20 posted on 05/07/2006 4:17:37 PM PDT by MamaTexan (I will hold my government to the intent of the Founders...whether it likes it or not!)
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To: Gelato

ping...


21 posted on 05/07/2006 4:19:12 PM PDT by EternalVigilance (George Allen's conservatism is as ephemeral as his virtual fence.)
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To: LPM1888
Can someone point out the part of the Constitution that gives elected officials, bureaucratic experts, or Judges the authority to make "Moral Judgments"?

All laws are inherently moral judgments.

22 posted on 05/07/2006 4:20:44 PM PDT by EternalVigilance (George Allen's conservatism is as ephemeral as his virtual fence.)
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To: DBeers

The single greatest wrong decision in the subpreme's history was the ruling allowing government to take private property to give to other private citizens in order to increase tax revenues. THAT is so counter to the Constitution and our founding principles that it may be the one ruling which does the most destruction to this Republic in the coming years. ... And you know how I feel about Roe v Wade and the fiat nature of that ruling.


23 posted on 05/07/2006 4:25:34 PM PDT by MHGinTN (If you can read this, you've had life support from someone. Promote life support for others.)
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To: tpaine
The very propositions of the Constitution have "moral judgments" at their base, so we have ample precedent for the practice. The Constitution does not forbid the enactment of laws, all of which are moral judgments, but assumes that laws are good and necessary, as long as they are enacted by a government representative of the citizens. Libertarianism will never be a viable political philosophy - even the liberal knows that some unwritten code of moral conduct must hold sway, even if it be a debauched one.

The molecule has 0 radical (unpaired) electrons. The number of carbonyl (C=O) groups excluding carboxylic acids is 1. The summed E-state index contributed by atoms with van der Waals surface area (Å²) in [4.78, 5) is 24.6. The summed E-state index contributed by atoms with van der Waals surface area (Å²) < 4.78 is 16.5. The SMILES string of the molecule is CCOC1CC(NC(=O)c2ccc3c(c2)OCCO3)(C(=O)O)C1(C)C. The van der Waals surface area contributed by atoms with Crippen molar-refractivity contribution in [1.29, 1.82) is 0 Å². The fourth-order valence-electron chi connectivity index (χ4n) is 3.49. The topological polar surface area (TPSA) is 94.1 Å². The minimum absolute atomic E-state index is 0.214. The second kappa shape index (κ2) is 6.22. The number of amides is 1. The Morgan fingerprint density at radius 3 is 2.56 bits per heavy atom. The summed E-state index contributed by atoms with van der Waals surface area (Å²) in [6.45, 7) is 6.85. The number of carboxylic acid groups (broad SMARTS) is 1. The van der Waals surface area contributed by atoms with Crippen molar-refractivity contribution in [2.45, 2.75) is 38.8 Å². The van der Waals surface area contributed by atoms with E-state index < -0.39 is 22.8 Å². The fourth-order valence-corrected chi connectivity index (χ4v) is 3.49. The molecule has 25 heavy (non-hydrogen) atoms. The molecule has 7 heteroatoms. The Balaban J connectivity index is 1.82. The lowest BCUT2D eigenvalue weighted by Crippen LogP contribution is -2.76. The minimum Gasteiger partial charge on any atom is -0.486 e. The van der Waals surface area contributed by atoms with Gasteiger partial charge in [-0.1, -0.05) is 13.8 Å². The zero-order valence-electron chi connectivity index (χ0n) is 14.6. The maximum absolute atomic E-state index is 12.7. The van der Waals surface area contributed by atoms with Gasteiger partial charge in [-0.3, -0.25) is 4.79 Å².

Would you please give an example of any law in effect that doesn't constrains some conduct considered "wrong", i.e. immoral?

24 posted on 05/08/2006 3:23:52 AM PDT by fwdude (If at first you don't succeed .......... form a committee and hire a consultant.)
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To: dirtboy
This from a justice who found new and novel interpretations of the Necessary and Proper Clause to overrule the wishes of the voters of the State of California when it came to medical marijuana

False.

25 posted on 05/08/2006 3:45:26 AM PDT by Mojave
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To: EternalVigilance
All laws are inherently moral judgments.

In response to the leftists who splutter that we can't legislate morality Robert Bork replied, "We legislate little else."

26 posted on 05/08/2006 3:48:01 AM PDT by Mojave
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To: Mojave
False.

True.

27 posted on 05/08/2006 6:30:25 AM PDT by dirtboy (An illegal immigrant says my tagline used to be part of Mexico)
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To: patton
He said such decisions can't be made without a moral judgment, and should therefore be left to voters or the politicians they elect.

The voters of California MADE the decision to allow medical marijuana via referendum - and he struck it down.

Don't call someone a liar when you contradict your own statements.

28 posted on 05/08/2006 6:31:21 AM PDT by dirtboy (An illegal immigrant says my tagline used to be part of Mexico)
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To: fwdude
fwdude comments:

Concepts of right and wrong are moral in nature. Congress, civil authorities, or someone must make moral judgments in this regard. The debate is not about that moral judgments are made, but over the substance of the moral code invoked.
-11-

The "moral code invoked" has been established for over two hundred years in our Constitution.
Congress, civil authorities, -- all officials, "-- both of the United States and of the several States, shall be bound by oath, or affirmation, to support this Constitution; --"

LPM is quite correct, -- there is nothing in the Constitution that gives elected officials, bureaucratic experts, or Judges the authority to make "Moral Judgments".

They are empowered to make reasonable decisions and to write & enforce reasonable regulations, using due process of law. -- Law that does not deprive any person of life, liberty or property; -- unconstitutionally.